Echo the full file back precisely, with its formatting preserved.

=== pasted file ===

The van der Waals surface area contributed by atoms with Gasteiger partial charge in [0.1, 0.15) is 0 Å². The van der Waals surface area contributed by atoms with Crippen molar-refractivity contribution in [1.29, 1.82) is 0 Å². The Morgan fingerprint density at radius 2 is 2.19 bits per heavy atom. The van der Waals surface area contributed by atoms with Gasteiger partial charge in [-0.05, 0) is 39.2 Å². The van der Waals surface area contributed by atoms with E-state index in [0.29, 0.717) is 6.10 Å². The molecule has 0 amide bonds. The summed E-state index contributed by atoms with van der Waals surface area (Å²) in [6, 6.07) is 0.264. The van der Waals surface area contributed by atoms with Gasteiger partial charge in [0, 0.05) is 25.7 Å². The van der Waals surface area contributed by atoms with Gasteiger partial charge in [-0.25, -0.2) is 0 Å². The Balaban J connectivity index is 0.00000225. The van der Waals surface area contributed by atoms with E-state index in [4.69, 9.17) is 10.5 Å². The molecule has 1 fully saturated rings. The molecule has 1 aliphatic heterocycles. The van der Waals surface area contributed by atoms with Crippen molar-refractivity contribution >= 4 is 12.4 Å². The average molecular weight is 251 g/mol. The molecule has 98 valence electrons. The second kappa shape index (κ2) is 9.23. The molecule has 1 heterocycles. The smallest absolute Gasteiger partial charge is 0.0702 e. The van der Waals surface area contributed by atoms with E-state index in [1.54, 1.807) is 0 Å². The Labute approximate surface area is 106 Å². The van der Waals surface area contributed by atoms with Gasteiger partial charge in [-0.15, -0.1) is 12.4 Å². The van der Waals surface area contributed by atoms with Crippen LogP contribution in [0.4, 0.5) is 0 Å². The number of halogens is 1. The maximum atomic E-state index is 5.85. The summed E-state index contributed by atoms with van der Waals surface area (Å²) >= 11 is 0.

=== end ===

The van der Waals surface area contributed by atoms with Gasteiger partial charge in [0.1, 0.15) is 0 Å². The van der Waals surface area contributed by atoms with Crippen molar-refractivity contribution in [1.29, 1.82) is 0 Å². The Morgan fingerprint density at radius 2 is 2.19 bits per heavy atom. The van der Waals surface area contributed by atoms with Gasteiger partial charge in [-0.05, 0) is 39.2 Å². The van der Waals surface area contributed by atoms with E-state index in [0.29, 0.717) is 6.10 Å². The molecule has 0 amide bonds. The summed E-state index contributed by atoms with van der Waals surface area (Å²) in [6, 6.07) is 0.264. The van der Waals surface area contributed by atoms with Gasteiger partial charge in [0, 0.05) is 25.7 Å². The van der Waals surface area contributed by atoms with Gasteiger partial charge in [-0.25, -0.2) is 0 Å². The Balaban J connectivity index is 0.00000225. The van der Waals surface area contributed by atoms with E-state index in [4.69, 9.17) is 10.5 Å². The molecule has 1 fully saturated rings. The molecule has 1 aliphatic heterocycles. The van der Waals surface area contributed by atoms with Crippen molar-refractivity contribution >= 4 is 12.4 Å². The average molecular weight is 251 g/mol. The molecule has 98 valence electrons. The second kappa shape index (κ2) is 9.23. The molecule has 1 heterocycles. The smallest absolute Gasteiger partial charge is 0.0702 e. The van der Waals surface area contributed by atoms with E-state index in [1.54, 1.807) is 0 Å². The Labute approximate surface area is 106 Å². The van der Waals surface area contributed by atoms with Gasteiger partial charge in [-0.15, -0.1) is 12.4 Å². The van der Waals surface area contributed by atoms with Crippen LogP contribution in [0.4, 0.5) is 0 Å². The number of halogens is 1. The maximum atomic E-state index is 5.85. The summed E-state index contributed by atoms with van der Waals surface area (Å²) >= 11 is 0.